Wednesday, September 22, 2010


I've noticed that some people here in Utah say "heighth" instead of "height." I think it may be an extension of the pattern set by width, breadth, and length, but I'm pretty sure that saying "heighth" is incorrect. I looked it up in the dictionary and way back in the day it used to be acceptable to use, but that was hundreds of years ago. For that matter, spelling it as hight used to be correct. But I don't think people who say heighth are referring to the Old English word when they add the voiceless dental fricative.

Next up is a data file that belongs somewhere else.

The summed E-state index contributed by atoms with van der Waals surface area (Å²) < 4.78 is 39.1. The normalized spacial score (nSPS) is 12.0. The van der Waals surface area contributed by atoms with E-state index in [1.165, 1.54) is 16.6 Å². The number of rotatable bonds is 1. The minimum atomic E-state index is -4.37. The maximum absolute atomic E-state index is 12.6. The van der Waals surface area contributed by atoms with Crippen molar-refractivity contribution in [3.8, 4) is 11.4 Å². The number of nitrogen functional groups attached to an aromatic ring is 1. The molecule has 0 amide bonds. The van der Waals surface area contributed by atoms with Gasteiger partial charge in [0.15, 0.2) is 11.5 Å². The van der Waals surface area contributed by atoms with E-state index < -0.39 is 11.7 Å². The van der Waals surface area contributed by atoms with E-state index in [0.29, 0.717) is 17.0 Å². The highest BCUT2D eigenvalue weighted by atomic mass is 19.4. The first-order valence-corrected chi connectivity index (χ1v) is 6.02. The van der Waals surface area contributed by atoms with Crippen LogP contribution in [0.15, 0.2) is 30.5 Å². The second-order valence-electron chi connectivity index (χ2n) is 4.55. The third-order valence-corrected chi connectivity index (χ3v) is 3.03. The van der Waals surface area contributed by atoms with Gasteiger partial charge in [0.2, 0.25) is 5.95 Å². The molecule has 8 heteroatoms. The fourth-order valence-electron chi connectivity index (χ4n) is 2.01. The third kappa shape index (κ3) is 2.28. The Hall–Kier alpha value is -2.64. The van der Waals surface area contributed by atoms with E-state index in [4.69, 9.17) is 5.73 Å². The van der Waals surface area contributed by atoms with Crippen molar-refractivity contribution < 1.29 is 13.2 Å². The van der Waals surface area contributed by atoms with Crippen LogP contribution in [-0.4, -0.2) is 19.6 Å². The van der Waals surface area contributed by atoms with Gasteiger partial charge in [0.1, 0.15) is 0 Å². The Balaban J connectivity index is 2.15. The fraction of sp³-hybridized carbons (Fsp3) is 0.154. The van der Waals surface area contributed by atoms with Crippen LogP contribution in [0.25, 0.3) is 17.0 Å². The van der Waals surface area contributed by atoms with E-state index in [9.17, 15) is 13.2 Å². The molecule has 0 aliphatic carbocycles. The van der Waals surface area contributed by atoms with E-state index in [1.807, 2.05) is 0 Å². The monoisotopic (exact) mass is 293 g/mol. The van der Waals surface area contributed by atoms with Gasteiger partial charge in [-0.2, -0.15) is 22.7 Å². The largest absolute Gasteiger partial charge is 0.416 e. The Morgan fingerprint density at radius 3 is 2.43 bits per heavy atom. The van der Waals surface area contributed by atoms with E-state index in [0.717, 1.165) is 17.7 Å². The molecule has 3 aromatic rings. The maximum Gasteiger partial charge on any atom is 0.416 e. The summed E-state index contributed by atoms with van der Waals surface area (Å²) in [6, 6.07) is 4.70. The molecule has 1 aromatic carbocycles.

Speaking of voiceless dental fricatives, did you know that of the 60 languages with over 10 million speakers, only 5 languages use the "th" sound? Those languages are English, Arabic, Castilian Spanish (i.e. Spanish spoken in Spain), Burmese, and Greek. Some other lesser-known languages that use the voiceless dental fricative (isn't that so much fun to say?) are Fox, Shark Bay, Welayta, and Emiliano-Romagnolo.


Kathy Haynie said...

Haha - I always think of "Brethren and Sistern" when someone says "Brethren and Sisters" over the pulpit. It seems like that would make sense, and be more parallel, but then it would be like cistern, too. Good thing I'm not in charge of language! (I used "th" 4 times in this comment. Now 5.)

Syl said...

Ah, the Spanish lisp thing. Or should I say listh thing.